DSO i.e. Days Sales Outstanding is undoubtedly the most popular KPI in Accounts Receivable and has visibility right from CEO to operational managers. It can be seen as a “High-Impact” metric for monitoring, wherein a small deviation gets noticed along the entire management hierarchy. Incidentally, this KPI is also used by external investors to evaluate financial health of a company. DSO is similar to AR Turnover Ratio wherein it indicates average time taken for the company to collect payments from customers and expressed in number of days.
DSO is derived partially from financial statements for a specific time period and it goes without saying that the measures are semi-additive in nature and time context is mandatory. The formula is very simple and all values are derived for a said period.
DSO = (Ending AR / Total Credit Sales) * Number of days
The key here is “Credit Sales”, which cannot be derived from financial statements, but has to be computed from sales orders booked with different credit payment terms. Numerator indicates the quantum of actual collections made against receivables and denominator indicates the quantum of receivables that were introduced.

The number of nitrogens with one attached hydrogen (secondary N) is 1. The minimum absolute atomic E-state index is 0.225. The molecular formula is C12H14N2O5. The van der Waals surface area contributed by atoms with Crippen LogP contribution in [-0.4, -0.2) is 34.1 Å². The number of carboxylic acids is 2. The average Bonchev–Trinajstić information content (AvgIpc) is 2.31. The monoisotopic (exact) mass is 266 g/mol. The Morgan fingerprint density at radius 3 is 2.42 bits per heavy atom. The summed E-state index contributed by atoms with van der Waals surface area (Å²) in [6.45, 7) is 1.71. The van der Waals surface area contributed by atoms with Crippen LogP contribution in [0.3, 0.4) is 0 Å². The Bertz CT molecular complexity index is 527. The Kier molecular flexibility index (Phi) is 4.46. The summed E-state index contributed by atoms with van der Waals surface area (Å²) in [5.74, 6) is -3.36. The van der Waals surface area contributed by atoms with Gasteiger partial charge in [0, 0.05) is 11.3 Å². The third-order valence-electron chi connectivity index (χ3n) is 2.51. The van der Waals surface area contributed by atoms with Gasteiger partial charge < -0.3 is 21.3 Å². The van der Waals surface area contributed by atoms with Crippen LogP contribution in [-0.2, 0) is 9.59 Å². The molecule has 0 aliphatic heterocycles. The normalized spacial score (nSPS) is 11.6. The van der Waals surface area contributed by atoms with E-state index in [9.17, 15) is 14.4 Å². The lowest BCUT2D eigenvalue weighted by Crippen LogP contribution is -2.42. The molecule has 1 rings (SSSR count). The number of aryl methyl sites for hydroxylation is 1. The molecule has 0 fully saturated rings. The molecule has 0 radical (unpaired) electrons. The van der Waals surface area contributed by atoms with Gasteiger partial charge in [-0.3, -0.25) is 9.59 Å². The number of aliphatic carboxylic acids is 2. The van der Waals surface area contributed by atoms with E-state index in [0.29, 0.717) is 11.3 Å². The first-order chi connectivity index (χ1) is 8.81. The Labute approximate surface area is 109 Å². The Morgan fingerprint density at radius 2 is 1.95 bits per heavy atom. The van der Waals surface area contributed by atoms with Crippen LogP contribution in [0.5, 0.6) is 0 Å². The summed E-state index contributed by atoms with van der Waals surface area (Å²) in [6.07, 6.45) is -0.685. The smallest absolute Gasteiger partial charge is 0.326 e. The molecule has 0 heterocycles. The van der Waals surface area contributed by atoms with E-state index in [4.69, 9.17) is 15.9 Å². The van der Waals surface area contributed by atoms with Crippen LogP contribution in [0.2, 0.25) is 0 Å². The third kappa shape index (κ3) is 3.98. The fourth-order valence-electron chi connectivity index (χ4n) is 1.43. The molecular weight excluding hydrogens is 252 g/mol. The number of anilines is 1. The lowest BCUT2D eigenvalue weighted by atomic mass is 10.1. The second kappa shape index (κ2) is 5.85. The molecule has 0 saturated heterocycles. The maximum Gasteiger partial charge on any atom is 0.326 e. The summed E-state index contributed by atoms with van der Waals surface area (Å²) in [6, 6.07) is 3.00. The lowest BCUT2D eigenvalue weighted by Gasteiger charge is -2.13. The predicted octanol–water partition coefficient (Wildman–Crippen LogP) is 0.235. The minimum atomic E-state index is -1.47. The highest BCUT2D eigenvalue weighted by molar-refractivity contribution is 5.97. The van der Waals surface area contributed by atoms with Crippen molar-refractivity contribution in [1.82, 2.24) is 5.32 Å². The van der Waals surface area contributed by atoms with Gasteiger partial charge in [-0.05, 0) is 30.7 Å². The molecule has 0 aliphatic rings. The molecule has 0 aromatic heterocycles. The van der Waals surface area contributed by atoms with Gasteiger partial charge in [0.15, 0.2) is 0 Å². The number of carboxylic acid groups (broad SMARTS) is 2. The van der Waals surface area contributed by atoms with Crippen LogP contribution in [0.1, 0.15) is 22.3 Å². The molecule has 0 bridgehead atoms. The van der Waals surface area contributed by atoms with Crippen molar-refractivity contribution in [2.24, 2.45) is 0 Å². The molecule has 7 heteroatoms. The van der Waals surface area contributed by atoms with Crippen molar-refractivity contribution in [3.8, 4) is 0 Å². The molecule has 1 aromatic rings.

For example, for the month ending March-2016, if the AR Balance is $15,000 and Sales was $10,000 the monthly DSO would be 46 days. Assume the quarterly credit sales was $35,000, then quarterly DSO would be 39 days. As you can see, the length of time context can have a considerable impact on the value of DSO and has to be handled carefully because reporting with partial context will convey wrong message to the user.
Since Days Sales Outstanding represents effectiveness and efficiency of Accounts Receivable function in a single KPI, it goes without saying that any AR dashboard is incomplete without DSO.